In fact, all the talk in the U.S. recently was that the lowering of interest rates to near zero was fueling a huge boom in re-mortgaging. Well, those two stories of a credit crunch and all that refinancing don’t jive. And if I had the resources, I’d gladly put up a reward for anyone who can document being turned down because of a credit crunch. It won’t happen.
Find me a lender who’s got the sign out: Not lending today.

I tried to find it myself. I applied for three car loans and three lines of credit. No, I wasn’t getting them – neither you, nor me need more debt. But I was approved every single time! I’m pretty typical middle class and have a credit score over 720. All the approvals were a no-brainer and took less than five minutes each time.

Challenges for business credit issues are different and do exist. But you and I don’t borrow 50 million or a half a billion dollars. It’s why the government is getting the Export Development, Farm Credit and Business Development corporations involved, and helping them.

Lots of debt also gets sold as asset backed securities. That’s the balloon that blew up in the US housing market. It’s about a $50 billion market in Canada and that’s definitely slowed down. No investors really want to own pieces of these securities right now.

As a result, lenders have to keep their loans or credit card balances on their own books, instead of re-selling them. That is the reason rates haven’t moved down much for fixed mortgages and why credit cards are actually going up. It’s an issue of supply and demand.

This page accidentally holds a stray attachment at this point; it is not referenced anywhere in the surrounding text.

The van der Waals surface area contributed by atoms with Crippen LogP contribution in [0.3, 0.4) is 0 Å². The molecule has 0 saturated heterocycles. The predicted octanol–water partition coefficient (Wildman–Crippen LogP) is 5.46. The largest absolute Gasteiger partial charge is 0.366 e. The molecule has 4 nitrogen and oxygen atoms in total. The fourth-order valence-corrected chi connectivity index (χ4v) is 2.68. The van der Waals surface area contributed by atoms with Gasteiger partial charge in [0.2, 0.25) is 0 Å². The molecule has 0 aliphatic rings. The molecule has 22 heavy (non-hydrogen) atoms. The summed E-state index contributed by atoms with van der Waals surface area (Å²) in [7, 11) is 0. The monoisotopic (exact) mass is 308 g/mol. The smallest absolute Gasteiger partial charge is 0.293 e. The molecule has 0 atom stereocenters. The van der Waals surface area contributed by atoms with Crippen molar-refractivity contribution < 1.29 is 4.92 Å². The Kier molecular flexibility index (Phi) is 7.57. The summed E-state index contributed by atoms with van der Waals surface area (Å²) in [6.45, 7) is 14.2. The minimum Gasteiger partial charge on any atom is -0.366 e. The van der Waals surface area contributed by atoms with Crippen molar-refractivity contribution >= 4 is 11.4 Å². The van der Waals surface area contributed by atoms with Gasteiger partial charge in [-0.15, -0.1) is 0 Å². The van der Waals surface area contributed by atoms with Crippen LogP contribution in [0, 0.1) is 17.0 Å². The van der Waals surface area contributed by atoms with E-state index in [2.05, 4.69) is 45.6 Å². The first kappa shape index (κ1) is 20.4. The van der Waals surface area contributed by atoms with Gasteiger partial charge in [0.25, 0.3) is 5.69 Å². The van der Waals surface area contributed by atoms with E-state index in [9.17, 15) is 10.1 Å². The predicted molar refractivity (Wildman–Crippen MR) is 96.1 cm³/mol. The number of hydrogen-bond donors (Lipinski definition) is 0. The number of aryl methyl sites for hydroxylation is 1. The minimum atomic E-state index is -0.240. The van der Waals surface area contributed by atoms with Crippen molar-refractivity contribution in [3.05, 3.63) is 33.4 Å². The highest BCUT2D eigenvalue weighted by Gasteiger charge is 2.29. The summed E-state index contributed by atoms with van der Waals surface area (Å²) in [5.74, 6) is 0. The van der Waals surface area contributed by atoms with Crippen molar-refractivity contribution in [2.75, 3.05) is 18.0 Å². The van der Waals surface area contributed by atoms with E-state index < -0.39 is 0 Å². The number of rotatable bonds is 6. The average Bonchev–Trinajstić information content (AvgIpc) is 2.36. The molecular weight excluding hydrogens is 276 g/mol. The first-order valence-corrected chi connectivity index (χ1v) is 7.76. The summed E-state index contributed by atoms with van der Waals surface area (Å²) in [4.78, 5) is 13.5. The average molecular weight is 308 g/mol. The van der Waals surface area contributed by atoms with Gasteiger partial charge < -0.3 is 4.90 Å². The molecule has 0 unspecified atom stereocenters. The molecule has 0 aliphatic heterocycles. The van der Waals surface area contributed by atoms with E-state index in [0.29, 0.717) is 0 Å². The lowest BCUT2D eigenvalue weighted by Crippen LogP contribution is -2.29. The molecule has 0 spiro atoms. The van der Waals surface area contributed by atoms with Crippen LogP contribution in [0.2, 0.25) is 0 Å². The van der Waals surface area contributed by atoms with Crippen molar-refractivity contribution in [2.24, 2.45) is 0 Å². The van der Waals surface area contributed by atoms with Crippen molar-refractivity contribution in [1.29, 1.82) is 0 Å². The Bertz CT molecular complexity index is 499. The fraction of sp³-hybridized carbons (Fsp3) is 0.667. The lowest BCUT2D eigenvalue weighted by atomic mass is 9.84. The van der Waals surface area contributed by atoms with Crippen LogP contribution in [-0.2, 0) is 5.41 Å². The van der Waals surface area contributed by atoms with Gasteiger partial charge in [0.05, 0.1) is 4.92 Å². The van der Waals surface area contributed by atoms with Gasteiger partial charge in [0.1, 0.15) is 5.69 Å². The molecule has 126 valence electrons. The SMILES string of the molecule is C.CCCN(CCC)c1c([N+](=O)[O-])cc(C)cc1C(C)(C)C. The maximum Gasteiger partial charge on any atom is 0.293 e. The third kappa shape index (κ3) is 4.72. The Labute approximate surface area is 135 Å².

If we call it business credit crunch, I’m OK with that. But for you and me – for us individuals, there’s isn’t a crunch, shortfall or lack of money. There’s just a new reality that we need good credit and the money to pay the payment. If lending based on good credit and income hadn’t been temporarily abandoned for a few years we wouldn’t have 90% of the mess we do now!

Credit Crunch, Mortgage Crisis – Everything’s a Crisis

Last week you gave me the heads up on a newly release International Monetary Fund report. This IMF report claims that the “global credit crunch will cause losses of nearly $1 trillion worldwide.”

But I’ve got a question: How can a credit “crunch” cost $1 trillion? That was the headline in the USA Today report but think about it. A credit crunch is NOT lending. And NOT lending can’t create a loss; it saves lenders from potential losses.

With these types of headlines, there’s often the choice to be dramatic instead of informative, I’m afraid. What they meant to highlight is that the mortgage problems, mostly subprime, that is poor credit mortgages, will create huge financial losses. Now the IMF is a pretty political body and they’re often late to the party, because I would suggest it’s going to be well beyond $1 trillion when the dust settles. Try $1.5 or $2 trillion, but that remains to be seen and it’s only my opinion.

But there’s some good news, because not every lender was caught up in the subprime fever where financial institutions from Germany and Denmark to Asia and North America were somehow caught by surprise that the loans to bad credit customers could possibly go sour.

And both these good news stories are from right here in Canada. One is ING Direct and here’s the difference: They keep all their mortgage loans on their books. So they’re really really invested in making sure they’re good quality. They weren’t taking whatever they could get their hands on and re-selling it before it started to smell.

The other one is Canadian Western Bank. There is a great quote from CEO Larry Pollock: “We’re not smart enough to understand that stuff,” which he gave as a reason for not investing in these off-balance sheet SIVs. Oh, they’re plenty smart and it’s the reason it’s the best performing bank stock in North America!